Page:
Today, you can find 4- and 5-string banjos and 6-string banjos. The 5-string successor to Sweeney’s banjo is the most widely used today.
Many of the most common banjo types are available in both open-back and with resonator-equipped versions. Resonator banjos are equipped with a plate that is fastened to the back or “pot”, as it is often called. This plate serves to improve the instrument’s sound and volume when it is in an ensemble setting. Bluegrass musicians as well as other banjoists prefer resonator-equipped instruments.
Open-back banjos produce an easier, more soothing sound that can be played in quieter settings. They are lighter and more affordable than their resonator equipped counterparts due to their simpler construction. American old-time music fans love the open-back 5-string banjos. These banjos are played using various versions of the claw hammer technique.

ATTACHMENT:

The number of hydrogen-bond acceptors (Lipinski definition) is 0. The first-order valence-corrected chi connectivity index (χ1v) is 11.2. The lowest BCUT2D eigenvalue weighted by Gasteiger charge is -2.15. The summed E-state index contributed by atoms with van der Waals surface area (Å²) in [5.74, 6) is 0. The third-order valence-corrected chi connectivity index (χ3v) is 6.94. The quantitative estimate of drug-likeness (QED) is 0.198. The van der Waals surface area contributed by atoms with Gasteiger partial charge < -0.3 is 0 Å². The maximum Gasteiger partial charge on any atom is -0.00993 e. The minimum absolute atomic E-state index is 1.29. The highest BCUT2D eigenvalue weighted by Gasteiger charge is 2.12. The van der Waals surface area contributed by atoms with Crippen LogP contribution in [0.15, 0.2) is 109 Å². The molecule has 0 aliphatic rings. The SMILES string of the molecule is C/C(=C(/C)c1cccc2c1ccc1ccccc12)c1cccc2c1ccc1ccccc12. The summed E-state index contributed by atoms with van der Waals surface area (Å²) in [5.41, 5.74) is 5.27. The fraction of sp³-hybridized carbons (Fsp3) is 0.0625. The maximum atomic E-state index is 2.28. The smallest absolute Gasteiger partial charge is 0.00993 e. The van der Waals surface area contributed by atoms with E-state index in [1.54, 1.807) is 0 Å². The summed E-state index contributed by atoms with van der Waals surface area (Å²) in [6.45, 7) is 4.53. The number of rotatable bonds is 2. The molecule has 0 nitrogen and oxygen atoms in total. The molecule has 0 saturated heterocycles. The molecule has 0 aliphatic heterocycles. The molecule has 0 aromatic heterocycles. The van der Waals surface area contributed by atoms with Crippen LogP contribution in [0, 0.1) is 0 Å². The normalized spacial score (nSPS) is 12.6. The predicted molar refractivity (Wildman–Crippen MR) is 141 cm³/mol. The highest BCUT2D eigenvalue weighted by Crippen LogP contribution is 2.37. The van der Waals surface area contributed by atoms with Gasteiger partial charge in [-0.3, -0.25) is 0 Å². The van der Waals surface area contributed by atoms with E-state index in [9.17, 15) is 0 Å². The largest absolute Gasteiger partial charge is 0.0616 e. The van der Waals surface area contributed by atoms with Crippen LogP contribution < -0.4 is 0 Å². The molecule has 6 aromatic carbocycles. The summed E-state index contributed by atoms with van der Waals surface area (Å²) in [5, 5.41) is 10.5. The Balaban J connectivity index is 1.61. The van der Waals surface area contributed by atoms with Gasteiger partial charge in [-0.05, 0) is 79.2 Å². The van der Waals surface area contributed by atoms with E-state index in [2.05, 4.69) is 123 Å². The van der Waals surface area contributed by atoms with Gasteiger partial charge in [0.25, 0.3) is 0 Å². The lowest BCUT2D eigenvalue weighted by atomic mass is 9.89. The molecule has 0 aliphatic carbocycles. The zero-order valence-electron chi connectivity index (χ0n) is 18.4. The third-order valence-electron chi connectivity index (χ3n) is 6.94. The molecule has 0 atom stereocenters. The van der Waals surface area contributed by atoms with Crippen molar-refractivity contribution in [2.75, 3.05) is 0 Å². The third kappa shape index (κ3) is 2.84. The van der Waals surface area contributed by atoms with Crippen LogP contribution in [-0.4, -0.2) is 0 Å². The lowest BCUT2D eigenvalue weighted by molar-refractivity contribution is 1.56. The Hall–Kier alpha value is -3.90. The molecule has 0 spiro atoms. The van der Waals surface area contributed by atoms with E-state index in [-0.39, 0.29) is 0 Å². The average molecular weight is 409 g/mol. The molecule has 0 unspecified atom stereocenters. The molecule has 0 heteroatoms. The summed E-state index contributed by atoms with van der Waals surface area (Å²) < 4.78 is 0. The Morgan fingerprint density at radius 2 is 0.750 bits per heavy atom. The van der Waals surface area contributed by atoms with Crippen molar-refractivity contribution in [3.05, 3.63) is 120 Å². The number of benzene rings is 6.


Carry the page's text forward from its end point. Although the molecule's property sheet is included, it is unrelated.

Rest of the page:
Today’s banjos have a circular wood frame that surrounds them and a tensioned head of synthetic material. It resembles a drumhead. These modern heads are not affected by temperature and humidity, unlike older banjos with membrane- or animal skin-covered heads.
Modern banjos have metal strings, with the fourth string wrapped in an alloy. Nylon strings can sometimes be used to make a softer sound.
Banjo tuners are not like the worm gear-based tunes found on guitars. They are either of the planetary gear type or friction-type pegs. Smooth operation of its tuners is a sign of a high-quality banjo. This allows for quick tuning and maintains tuning stability.